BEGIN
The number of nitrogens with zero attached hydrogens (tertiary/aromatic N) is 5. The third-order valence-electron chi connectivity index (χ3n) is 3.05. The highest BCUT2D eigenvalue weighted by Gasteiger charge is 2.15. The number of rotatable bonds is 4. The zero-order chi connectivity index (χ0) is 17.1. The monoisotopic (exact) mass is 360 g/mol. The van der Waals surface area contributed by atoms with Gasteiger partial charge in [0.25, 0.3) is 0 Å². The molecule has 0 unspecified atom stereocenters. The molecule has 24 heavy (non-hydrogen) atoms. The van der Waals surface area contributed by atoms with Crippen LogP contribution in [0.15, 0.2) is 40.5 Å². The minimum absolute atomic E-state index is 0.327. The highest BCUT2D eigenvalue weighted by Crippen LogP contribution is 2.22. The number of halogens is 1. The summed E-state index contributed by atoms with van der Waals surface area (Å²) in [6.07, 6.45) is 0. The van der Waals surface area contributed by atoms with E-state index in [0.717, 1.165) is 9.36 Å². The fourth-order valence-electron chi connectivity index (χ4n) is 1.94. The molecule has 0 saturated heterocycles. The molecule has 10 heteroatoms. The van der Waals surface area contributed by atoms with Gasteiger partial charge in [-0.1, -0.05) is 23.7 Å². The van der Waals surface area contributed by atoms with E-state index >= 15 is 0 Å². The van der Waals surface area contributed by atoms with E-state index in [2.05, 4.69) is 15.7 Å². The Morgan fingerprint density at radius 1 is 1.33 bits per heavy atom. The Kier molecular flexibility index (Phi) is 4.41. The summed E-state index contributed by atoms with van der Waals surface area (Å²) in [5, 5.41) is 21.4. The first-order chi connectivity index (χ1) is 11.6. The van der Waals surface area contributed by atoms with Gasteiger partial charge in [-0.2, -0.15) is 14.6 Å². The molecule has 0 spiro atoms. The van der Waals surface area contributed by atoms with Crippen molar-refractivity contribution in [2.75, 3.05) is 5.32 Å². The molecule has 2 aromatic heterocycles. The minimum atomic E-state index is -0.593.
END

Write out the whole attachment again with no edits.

The number of nitrogens with zero attached hydrogens (tertiary/aromatic N) is 5. The third-order valence-electron chi connectivity index (χ3n) is 3.05. The highest BCUT2D eigenvalue weighted by Gasteiger charge is 2.15. The number of rotatable bonds is 4. The zero-order chi connectivity index (χ0) is 17.1. The monoisotopic (exact) mass is 360 g/mol. The van der Waals surface area contributed by atoms with Gasteiger partial charge in [0.25, 0.3) is 0 Å². The molecule has 0 unspecified atom stereocenters. The molecule has 24 heavy (non-hydrogen) atoms. The van der Waals surface area contributed by atoms with Crippen LogP contribution in [0.15, 0.2) is 40.5 Å². The minimum absolute atomic E-state index is 0.327. The highest BCUT2D eigenvalue weighted by Crippen LogP contribution is 2.22. The number of halogens is 1. The summed E-state index contributed by atoms with van der Waals surface area (Å²) in [6.07, 6.45) is 0. The van der Waals surface area contributed by atoms with E-state index in [0.717, 1.165) is 9.36 Å². The fourth-order valence-electron chi connectivity index (χ4n) is 1.94. The molecule has 0 saturated heterocycles. The molecule has 10 heteroatoms. The van der Waals surface area contributed by atoms with Gasteiger partial charge in [-0.1, -0.05) is 23.7 Å². The van der Waals surface area contributed by atoms with E-state index >= 15 is 0 Å². The van der Waals surface area contributed by atoms with E-state index in [2.05, 4.69) is 15.7 Å². The Morgan fingerprint density at radius 1 is 1.33 bits per heavy atom. The Kier molecular flexibility index (Phi) is 4.41. The summed E-state index contributed by atoms with van der Waals surface area (Å²) in [5, 5.41) is 21.4. The first-order chi connectivity index (χ1) is 11.6. The van der Waals surface area contributed by atoms with Gasteiger partial charge in [-0.2, -0.15) is 14.6 Å². The molecule has 0 spiro atoms. The van der Waals surface area contributed by atoms with Crippen molar-refractivity contribution in [2.75, 3.05) is 5.32 Å². The molecule has 2 aromatic heterocycles. The minimum atomic E-state index is -0.593.